Testing Procalcitonin Levels to Guide Antimicrobial Stewardship
Investigators used procalcitonin (PCT) levels to guide antibiotic recommendations in pediatric intensive care units. PCT-guided antibiotic stewardship decreased the number of antibiotic days without leading to therapy failure.
Could the fight against bacterial antimicrobial resistance begin with children? A new study, presented at the 51st Critical Care Congress, noted that up to 80% of pediatric intensive care unit (PICU) patients receive antibiotics.
When pathogens are exposed to excess antibiotics, they can mutate to develop resistance. Procalcitonin (PCT) is elevated in bacterial infections, and more specific than C-reactive protein or white blood cell count. The study sought to bolster antimicrobial stewardship efforts where they were most needed, in PICU, using PCT to guide protocol.
The investigators performed a quality improvement project by utilizing a retrospective cohort chart review. Next, they conducted a prospective cohort study of antibiotics use in a tertiary care children’s hospital PICU and intermediate care unit. The study included pediatric patients with suspected bacterial respiratory infections, such as uncomplicated/complicated pneumonia (PNA), tracheitis, and ventilator-associated pneumonia (VAP). All patients received antibiotics for their suspected respiratory infections.
The study protocol was informed by preexisting adult and pediatric literature. Investigators measured PCT levels on day 0 and day 1, before obtaining levels every other day. If PCT was less than 0.25ng/ml, stopping antibiotics was strongly encouraged. If PCT decreased by more than 80% of peak levels or was 0.25-0.5ng/ml, patients were encouraged to stop antibiotics. If PCT decreased by more than 80% of peak and PCT remained above 0.5ng/ml, continuing antibiotics was encouraged. Finally, if PCT increased above peak and PCT was above 0.5ng/ml, changing antibiotics was recommended.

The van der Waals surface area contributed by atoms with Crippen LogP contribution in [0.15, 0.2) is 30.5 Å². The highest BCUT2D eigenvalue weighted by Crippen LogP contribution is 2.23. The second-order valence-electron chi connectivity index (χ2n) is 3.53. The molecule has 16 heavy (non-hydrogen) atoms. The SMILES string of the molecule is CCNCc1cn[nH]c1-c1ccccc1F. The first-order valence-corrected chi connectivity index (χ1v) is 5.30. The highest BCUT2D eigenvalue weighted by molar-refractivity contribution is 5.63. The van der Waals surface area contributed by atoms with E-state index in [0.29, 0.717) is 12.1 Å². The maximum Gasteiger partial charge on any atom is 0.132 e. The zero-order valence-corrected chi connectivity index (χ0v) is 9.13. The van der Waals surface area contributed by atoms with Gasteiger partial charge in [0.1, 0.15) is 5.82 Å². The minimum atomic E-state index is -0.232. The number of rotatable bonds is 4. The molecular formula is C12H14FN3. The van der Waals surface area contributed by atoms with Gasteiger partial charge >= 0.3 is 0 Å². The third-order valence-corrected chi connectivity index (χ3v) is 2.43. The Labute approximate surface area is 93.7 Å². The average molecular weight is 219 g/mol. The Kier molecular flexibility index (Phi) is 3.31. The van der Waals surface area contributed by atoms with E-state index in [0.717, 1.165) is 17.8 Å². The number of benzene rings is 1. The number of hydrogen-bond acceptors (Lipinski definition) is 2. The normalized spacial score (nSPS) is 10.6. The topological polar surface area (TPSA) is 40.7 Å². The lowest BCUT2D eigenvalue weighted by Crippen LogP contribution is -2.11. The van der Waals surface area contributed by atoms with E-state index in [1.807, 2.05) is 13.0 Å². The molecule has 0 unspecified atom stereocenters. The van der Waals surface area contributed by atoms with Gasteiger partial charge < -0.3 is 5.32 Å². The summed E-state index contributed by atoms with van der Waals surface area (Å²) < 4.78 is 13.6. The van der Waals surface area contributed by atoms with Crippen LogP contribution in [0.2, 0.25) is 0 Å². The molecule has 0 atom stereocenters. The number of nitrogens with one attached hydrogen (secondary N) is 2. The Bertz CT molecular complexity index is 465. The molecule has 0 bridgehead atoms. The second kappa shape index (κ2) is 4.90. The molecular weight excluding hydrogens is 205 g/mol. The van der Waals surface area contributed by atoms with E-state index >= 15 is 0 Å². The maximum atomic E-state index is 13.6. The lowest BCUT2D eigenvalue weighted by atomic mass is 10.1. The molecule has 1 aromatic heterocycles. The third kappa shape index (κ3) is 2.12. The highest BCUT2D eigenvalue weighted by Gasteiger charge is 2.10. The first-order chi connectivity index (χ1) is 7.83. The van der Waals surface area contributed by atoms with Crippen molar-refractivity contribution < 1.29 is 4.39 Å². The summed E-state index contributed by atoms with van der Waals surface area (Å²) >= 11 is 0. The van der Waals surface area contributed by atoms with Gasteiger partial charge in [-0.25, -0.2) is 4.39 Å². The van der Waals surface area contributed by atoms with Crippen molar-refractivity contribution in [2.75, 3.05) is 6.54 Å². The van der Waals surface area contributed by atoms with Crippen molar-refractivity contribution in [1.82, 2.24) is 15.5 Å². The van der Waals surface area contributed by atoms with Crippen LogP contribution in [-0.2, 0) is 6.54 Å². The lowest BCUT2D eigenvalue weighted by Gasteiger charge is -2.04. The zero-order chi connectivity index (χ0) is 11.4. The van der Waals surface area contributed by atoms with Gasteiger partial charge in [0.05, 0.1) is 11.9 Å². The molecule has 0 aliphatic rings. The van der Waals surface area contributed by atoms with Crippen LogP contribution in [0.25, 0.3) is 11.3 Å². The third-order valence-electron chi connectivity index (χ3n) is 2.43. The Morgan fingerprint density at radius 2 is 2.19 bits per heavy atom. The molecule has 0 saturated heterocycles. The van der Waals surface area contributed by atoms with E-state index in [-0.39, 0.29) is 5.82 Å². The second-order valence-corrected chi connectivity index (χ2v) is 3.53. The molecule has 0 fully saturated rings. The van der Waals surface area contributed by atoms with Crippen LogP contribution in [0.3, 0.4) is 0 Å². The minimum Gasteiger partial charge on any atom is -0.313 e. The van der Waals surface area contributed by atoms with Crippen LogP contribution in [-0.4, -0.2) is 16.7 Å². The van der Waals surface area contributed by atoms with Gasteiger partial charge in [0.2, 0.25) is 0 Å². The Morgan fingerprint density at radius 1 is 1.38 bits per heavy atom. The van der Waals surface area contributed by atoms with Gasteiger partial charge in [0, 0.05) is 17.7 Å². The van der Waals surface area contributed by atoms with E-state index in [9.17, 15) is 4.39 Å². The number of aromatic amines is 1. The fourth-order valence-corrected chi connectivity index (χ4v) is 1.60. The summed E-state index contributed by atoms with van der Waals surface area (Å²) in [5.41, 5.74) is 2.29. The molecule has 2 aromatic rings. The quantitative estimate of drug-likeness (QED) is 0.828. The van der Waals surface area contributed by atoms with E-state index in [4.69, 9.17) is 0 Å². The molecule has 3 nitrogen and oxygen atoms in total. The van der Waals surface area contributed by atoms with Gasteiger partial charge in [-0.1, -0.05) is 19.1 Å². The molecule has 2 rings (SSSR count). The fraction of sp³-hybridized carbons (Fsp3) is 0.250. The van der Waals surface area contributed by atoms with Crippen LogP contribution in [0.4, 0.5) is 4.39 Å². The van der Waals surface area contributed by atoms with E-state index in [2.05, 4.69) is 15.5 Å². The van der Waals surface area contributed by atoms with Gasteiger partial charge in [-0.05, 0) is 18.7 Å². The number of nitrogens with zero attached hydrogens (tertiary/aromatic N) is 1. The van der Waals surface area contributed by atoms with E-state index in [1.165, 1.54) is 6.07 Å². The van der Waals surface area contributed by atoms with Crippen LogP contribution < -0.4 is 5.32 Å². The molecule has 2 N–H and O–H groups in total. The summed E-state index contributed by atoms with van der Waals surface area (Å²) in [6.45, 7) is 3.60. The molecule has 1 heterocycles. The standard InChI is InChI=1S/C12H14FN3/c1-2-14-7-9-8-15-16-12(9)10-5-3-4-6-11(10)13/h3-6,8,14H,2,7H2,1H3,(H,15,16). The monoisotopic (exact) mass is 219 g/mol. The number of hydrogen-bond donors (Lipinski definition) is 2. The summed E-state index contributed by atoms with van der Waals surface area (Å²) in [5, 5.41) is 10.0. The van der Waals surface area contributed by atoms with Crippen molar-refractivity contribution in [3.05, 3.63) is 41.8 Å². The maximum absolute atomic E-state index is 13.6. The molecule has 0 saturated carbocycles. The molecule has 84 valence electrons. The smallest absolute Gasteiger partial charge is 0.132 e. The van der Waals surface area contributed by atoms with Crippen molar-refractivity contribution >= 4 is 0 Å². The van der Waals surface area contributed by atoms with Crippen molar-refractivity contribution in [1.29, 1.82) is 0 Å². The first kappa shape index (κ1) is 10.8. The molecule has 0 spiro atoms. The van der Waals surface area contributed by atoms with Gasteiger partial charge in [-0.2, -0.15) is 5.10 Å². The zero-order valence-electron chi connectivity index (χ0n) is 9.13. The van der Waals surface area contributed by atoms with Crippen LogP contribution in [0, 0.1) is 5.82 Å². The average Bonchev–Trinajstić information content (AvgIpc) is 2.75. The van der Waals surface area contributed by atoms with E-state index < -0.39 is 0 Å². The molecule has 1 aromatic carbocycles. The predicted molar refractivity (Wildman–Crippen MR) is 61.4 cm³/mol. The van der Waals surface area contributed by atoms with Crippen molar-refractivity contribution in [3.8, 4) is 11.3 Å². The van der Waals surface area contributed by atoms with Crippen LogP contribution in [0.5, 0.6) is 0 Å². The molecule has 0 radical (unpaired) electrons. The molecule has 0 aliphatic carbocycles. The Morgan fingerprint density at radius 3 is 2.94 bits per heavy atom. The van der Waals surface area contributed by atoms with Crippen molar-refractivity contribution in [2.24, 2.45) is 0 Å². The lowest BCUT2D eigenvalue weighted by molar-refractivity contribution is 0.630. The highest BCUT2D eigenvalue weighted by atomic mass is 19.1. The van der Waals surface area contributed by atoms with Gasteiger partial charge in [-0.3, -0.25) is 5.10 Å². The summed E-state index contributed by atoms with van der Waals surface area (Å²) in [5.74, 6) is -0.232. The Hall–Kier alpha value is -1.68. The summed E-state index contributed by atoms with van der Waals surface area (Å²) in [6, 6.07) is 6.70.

A total of 53 pediatric patients met the inclusion criteria. The cohort was divided into 34 pre-protocol patients and 19 post-protocol; the latter group received PCT-guided antibiotic stewardship recommendations. The pre-protocol group was 58% male and the average age was 11.5 years, and the post-protocol group was 76% male and averaged 4.1 years of age. In the pre-protocol group, 12% of patients had pneumonia and 88% had tracheitis. In the post-protocol group, 68% of patients had pneumonia, 26% had tracheitis, and 5% had ventilator-associated pneumonia.
The primary outcome of the study was total number of days on antibiotics. The pre-protocol group averaged 9.2 days on antibiotics, while the post-group received antibiotics for an average of 5.3 days. The investigators noted that the PCT-guided antibiotic stewardship decreased the number of antibiotic days in the post-protocol group, despite this cohort having a greater proportion of pneumonia patients.
The study authors concluded that PCT-guided stewardship decreased total antibiotic days without leading to therapy failure. Their findings suggest that using procalcitonin levels to dictate antibiotics usage is a promising way to curb antimicrobial resistance.
The study, “Procalcitonin-Guided Antibiotic Stewardship Decreases Antibiotics for Respiratory Infections in PICU,” was presented virtually on April 18 during the 51st Critical Care Congress.